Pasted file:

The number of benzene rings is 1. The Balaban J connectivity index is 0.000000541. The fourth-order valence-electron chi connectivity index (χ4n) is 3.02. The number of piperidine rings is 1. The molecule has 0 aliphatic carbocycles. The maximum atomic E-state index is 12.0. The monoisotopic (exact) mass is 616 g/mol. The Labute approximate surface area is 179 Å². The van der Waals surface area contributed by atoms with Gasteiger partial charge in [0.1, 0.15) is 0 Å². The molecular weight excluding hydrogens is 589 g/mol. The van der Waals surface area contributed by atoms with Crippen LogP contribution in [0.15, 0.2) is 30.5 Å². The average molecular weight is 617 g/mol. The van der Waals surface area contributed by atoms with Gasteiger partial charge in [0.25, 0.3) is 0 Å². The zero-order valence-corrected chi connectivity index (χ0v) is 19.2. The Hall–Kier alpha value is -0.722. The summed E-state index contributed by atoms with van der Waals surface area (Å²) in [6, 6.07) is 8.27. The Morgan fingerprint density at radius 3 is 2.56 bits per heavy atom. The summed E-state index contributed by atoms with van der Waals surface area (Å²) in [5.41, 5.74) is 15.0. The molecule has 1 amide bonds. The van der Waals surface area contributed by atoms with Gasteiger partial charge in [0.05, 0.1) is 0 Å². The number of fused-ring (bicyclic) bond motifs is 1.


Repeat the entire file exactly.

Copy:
The number of benzene rings is 1. The Balaban J connectivity index is 0.000000541. The fourth-order valence-electron chi connectivity index (χ4n) is 3.02. The number of piperidine rings is 1. The molecule has 0 aliphatic carbocycles. The maximum atomic E-state index is 12.0. The monoisotopic (exact) mass is 616 g/mol. The Labute approximate surface area is 179 Å². The van der Waals surface area contributed by atoms with Gasteiger partial charge in [0.1, 0.15) is 0 Å². The molecular weight excluding hydrogens is 589 g/mol. The van der Waals surface area contributed by atoms with Crippen LogP contribution in [0.15, 0.2) is 30.5 Å². The average molecular weight is 617 g/mol. The van der Waals surface area contributed by atoms with Gasteiger partial charge in [0.25, 0.3) is 0 Å². The zero-order valence-corrected chi connectivity index (χ0v) is 19.2. The Hall–Kier alpha value is -0.722. The summed E-state index contributed by atoms with van der Waals surface area (Å²) in [6, 6.07) is 8.27. The Morgan fingerprint density at radius 3 is 2.56 bits per heavy atom. The summed E-state index contributed by atoms with van der Waals surface area (Å²) in [5.41, 5.74) is 15.0. The molecule has 1 amide bonds. The van der Waals surface area contributed by atoms with Gasteiger partial charge in [0.05, 0.1) is 0 Å². The number of fused-ring (bicyclic) bond motifs is 1.